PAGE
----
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Nagasaki Kunchi

What is Nagasaki’s Kunchi?


Started in 1634 as an offering at Suwa Shrine and with over 380 years of history and tradition, the Nagasaki Kunchi Festival is one of three of Japan’s largest festivals of its kind.
Listed as an Important Intangible Folk Cultural Property, this large autumn festival hosts 59 separate odoricho, or neighborhood performance groups, that perform once every seven years on rotation. Each odoricho proudly showcases its own unique traditional performance and garb. Among them are performances influenced by China and Holland like the Dragon Dance and Oranda Manzai.

Taking place every autumn in Nagasaki, Nagasaki Kunchi is a lively festival with an exotic atmosphere that features the dragon dance, many different dances in colorful costumes, and parade float.

  • Nagasaki Kunchi began in the Edo era, from as far back as 1634, and in that same year, land reclamation of Dejima, one of the Nagasaki's most important tourist locations, began. Dejima was an artificial island originally built for Portuguese residents and acted as the only open window to other countries in Japan after the Dutch East India Company moved there from Hirado. Megane-bashi (Spectacles Bridge), Japan’s first arched stone bridge, was built over Nakashimagawa River during this year as well.
  • Festival Dates: October 7th ~ October 9th Every Year

Festival Location: Suwa Shrine, Nagasaki City Auditorium Area, Motofuna-machi, Yasaka Shrine

Festival Preparation begins in June

Nagasaki Kunchi begins with the event called Koyairi on June 1st. On Koyairi, all performers and those involved in the festival gather at Suwa or Yasaka Shrine to pray for success in the festival and it is also the first day of performance practice.

Performers practice every day for about 4 months following Koyairi leading up to the day of the festival.

On October 3rd, just before the festival, houses in each Odoricho, or performing towns, showcase their Kasaboko, or huge parasol-like objects, costumes, and props for the performances in what is called Niwamise.

Must-see Kunchi Sights


The towns that perform in Nagasaki Kunchi are called Odoricho. In all, there are 59 towns divided into 7 groups that perform at the festival, and each Odoricho participates only once every seven years. As a result, each Odoricho puts their heart and soul into their performance.

This Year’s Odoricho List


When each Odoricho appears at Suwa Shrine, the Kasaboko leads the group as it is the symbol of the town. Weighing more than 100 kg, these kasaboko are quite a sight to see as they are decorated with things related to its town such as karakuri (mechanized puppets), vidro glassworks, and draped Nagasaki embroidery.



Performances are divided roughly into three types, with the first called Honodori that features traditional Japanese dances and such. The second, Hikimono, features things like the Kawafune and the Kujira-no-shiofuki, which is pulled around on wheels. Lastly, Katsugimono features the Kokkodesho and Dragon Dance. There are many other performances such as the Lion Dance as well.

Among the Honodori dances are traditional Japanese dances set to nagauta, or long epic songs with shamisen accompaniment, and the Oranda Manzai.


Hikimono are large boats with wheels attached in different styles such as Japanese style riverboats, Portuguese, and Dutch ships. The boats are moved in such a way to appear like they are traversing oceans and rivers or caught up in the fast moving currents of whirlpools and such. It becomes quite a dynamic event with the unique sound created between the wheels and the stone pavement.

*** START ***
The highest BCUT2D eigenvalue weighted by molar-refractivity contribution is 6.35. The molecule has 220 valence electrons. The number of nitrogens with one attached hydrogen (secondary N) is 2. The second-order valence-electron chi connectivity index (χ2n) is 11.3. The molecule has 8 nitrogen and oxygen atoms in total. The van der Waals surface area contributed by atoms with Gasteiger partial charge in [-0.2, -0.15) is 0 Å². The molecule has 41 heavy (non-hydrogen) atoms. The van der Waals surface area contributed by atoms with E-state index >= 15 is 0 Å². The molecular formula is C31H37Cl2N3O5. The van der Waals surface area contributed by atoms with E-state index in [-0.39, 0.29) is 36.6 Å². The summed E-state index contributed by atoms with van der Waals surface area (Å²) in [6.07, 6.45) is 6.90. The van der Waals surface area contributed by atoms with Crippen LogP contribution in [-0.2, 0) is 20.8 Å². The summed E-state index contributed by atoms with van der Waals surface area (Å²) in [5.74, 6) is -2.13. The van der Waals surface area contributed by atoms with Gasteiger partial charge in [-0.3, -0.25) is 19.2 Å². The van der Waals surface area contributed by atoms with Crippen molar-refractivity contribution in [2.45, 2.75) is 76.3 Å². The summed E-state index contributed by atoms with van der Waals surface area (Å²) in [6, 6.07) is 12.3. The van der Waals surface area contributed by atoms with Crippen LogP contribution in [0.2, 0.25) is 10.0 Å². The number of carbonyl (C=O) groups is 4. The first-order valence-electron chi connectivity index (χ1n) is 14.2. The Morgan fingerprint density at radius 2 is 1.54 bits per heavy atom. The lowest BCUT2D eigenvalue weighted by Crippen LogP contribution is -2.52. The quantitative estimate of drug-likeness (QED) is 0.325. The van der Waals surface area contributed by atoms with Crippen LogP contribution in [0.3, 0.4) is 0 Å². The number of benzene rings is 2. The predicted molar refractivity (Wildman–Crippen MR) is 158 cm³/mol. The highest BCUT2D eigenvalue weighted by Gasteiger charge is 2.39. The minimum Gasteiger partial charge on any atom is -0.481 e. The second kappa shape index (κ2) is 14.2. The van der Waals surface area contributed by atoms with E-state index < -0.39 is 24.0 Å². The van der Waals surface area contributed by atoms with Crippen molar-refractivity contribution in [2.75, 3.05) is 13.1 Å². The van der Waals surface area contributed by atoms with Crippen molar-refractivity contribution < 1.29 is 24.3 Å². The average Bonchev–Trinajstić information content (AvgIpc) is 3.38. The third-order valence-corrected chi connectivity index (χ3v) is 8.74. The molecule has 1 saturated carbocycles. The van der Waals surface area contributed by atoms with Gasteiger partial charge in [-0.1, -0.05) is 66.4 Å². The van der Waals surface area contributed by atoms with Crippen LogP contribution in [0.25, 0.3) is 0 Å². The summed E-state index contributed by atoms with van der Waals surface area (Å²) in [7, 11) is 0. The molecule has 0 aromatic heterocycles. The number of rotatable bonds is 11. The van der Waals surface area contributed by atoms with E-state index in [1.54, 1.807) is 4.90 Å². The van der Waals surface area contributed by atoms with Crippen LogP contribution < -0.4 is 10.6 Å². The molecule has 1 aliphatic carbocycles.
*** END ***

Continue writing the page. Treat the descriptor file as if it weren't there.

Katsugimono refers to any heavyset prop that is held by performers such as in the Dragon Dance, Kokkodesho, and Shachi Taiko Drum Performance. Many rare stunts are performed such as moving the objects back and forth as well as spinning them and throwing them up and down in the air and clapping.


There are a variety of different ages of performers in Nagasaki Kunchi ranging from children to adults.

The performances themselves have also been influenced by Nagasaki’s international flare. For example in Hikimono, three distinct, different types of ship floats representing Japan, China, and the West can be seen.


Nagasaki’s Encore “Mottekoi!”

There are also many customs during Nagasaki’s Kunchi. For example, when you would like the dance to return to the stage for an encore you yell out “Mottekoi!”
Join in with Nagasaki residents and let your voice be heard!


Also, Niwasakimawari, done to spread happiness, is when various Odorichos perform a part of their event in the city center. With this, Nagasaki Kunchi and its festive mood can be fully enjoyed even throughout the heart of the city.

This Year’s Odoricho and Performances


Okeya-machi(桶屋町) Kasaboko・Honodori
Funadaiku-machi(船大工町) Kasaboko・Riverboat
Yorozuya-machi(万屋町) Kasaboko・Whale Float
Sakae-machi(栄町) Kasaboko・Orando Manzai
Motoshikkui-machi(本石灰町) Kasaboko・Red Seal Ship
Maruyama-machi(丸山町) Kasaboko・Honodori

Click Odoricho names to see performance pictures (2006 Kunchi).


Imahakata-machi(今博多町) Kasaboko·Honodori
Uono-machi(魚の町) Kasaboko·Riverboat
Edo-machi(江戸町) Kasaboko·Dutch Ship
Tamazono-machi(玉園町) Kasaboko·Lion Dance
Kago-machi(籠町) Kasaboko·Dragon Dance

Click Odoricho names to see performance pictures (2005 Kunchi).


Konya-machi(紺屋町) Kasaboko·Honodori
Dejima-machi(出島町) Kasaboko·Dutch Ship
Higashifurukawa-machi(東古川) Kasaboko·Riverboat
Kogawa-machi(小川町) Kasaboko·Chinese Lion Dance
Motofurukawa-machi(本古川町) Kasaboko·Royal Boat
Daikoku-machi(大黒町) Kasaboko·Honodori·Chinese Ship
Kabashima-machi(樺島町) Kasaboko·Kokkodesho

Click Odoricho names to see performance pictures (2004 Kunchi).

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